Except for:Stating the Obvious

No one and nothing is 100% anything. Relative to ‘nothing’ I’m going out on a limb there because my knowledge and understanding of physics is very limited.

Chromosomally  females are xx and males are xy, yet females produce testosterone and males produce estrogen. Humans are dichotomous. In everything, in every way. Or so I believe.

I will back away slowly from anyone who says they are 100% in anything. There is always an ‘except for…’ As in – personally I hate folk music, except for – Judy Collins, Donovan and a number of Peter, Paul and Mary tunes. This example can be applied to anything.

Hmm, in this little pondering of absolutes I seem to be using a lot of them.

Politics for instance. Using the criteria sane and intelligent, I would be willing to bet no one is 100% liberal or 100% conservative, and if they insist they are then they don’t meet my original criteria. (Well that’s a little judgey now, isn’t it?)

It took me a long time to realize, acknowledge and celebrate that there is no black and white, only shades of grey. And that being dichotomous is one of the great joys of life. (Defining dichotomous as: “If something’s dichotomous, it’s divided into two distinct parts. It can describe a plant whose leaves pair off in opposing buds or anything — a government, a relationship — that has two divisions that are sharply opposed.”

If, at any time, while reading this you say to yourself “She’s contradicting herself,” then Bingo! – you’ve got it.

I could babble on with no end of examples but instead I will ask you to examine your own contradictions; your own dichotomousness – and take pleasure in them, laugh at them, enjoy them. Who knows, you may even re-think them, testing their validity and truth for you.

Not only should we embrace the diversity of the world in general, but embrace the diversity within ourselves.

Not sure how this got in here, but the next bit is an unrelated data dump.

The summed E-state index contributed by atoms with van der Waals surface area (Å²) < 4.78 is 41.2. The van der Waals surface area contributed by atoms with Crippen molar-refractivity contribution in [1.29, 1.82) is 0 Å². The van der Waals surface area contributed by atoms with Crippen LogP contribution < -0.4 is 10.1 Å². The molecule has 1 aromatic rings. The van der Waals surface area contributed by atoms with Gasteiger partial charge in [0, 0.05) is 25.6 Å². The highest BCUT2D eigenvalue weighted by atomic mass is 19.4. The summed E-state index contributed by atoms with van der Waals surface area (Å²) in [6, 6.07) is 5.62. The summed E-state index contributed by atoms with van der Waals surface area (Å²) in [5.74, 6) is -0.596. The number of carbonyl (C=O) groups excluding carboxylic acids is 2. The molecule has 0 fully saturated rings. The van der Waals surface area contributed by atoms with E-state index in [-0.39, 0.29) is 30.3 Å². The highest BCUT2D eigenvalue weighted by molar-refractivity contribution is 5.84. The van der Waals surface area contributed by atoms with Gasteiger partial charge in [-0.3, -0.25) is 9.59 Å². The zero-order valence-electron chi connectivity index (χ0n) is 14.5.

10 thoughts on “Except for:Stating the Obvious

    1. It’s not that it makes life interesting, it’s that it would make life easier and less contentious. It is a matter of acknowledging the dichotomies in ourselves and respecting them in other people. It is about being open and comfortable with contradictions.

      Let me tell you a story – years ago I was hanging out with some young people who were aspiring opera singers. And this was their whole life, day jobs aside it was all music, all the time – the thing being that they would state that they LOVED music but – only classical. What a bunch of bullshit -if you love music, then you love music – all kinds. I happily went to the opera and enjoyed every minute but the next night I was at some club shaking my tail feather honey! Anyone who says they are all one thing is a flat out liar – most especially they are lying to themselves. And they are also very small people living in a very small world. Appreciation for, and enjoyment of, opposites is what makes life interesting. And we should never have to explain or apologize for our contradictions.


  1. I’ve been laughing at my own dichotomies for years. I’m such a contrary person, liking a bit of everything but not the whole and constantly changing my mind. and I’m happy that everyone else is much the same, why have a world of all-the-same boring people. imagine us all split into different groups: music lovers over here, oyster-haters over there and so on. how dull.

    Liked by 1 person

    1. That people like different things was not my point. That people are by nature contradictory but don’t acknowledge it or embrace it or are tolerant of it in themselves and others WAS my point which I obviously did not communicate clearly.


    1. That may very well be true for cats, I believe for dogs it is different – their dna might be a mix of species, then again those may all be canine species.


    1. People seem to think I am talking about I like this and you like that, and that’s not what I am talking about – obviously we do not all like the same things – I guess I am not clear in my writing or in expressing my thoughts. Maybe I should just stick to kitty pics *sigh* The fault is not in the readers but in the writer I fear.


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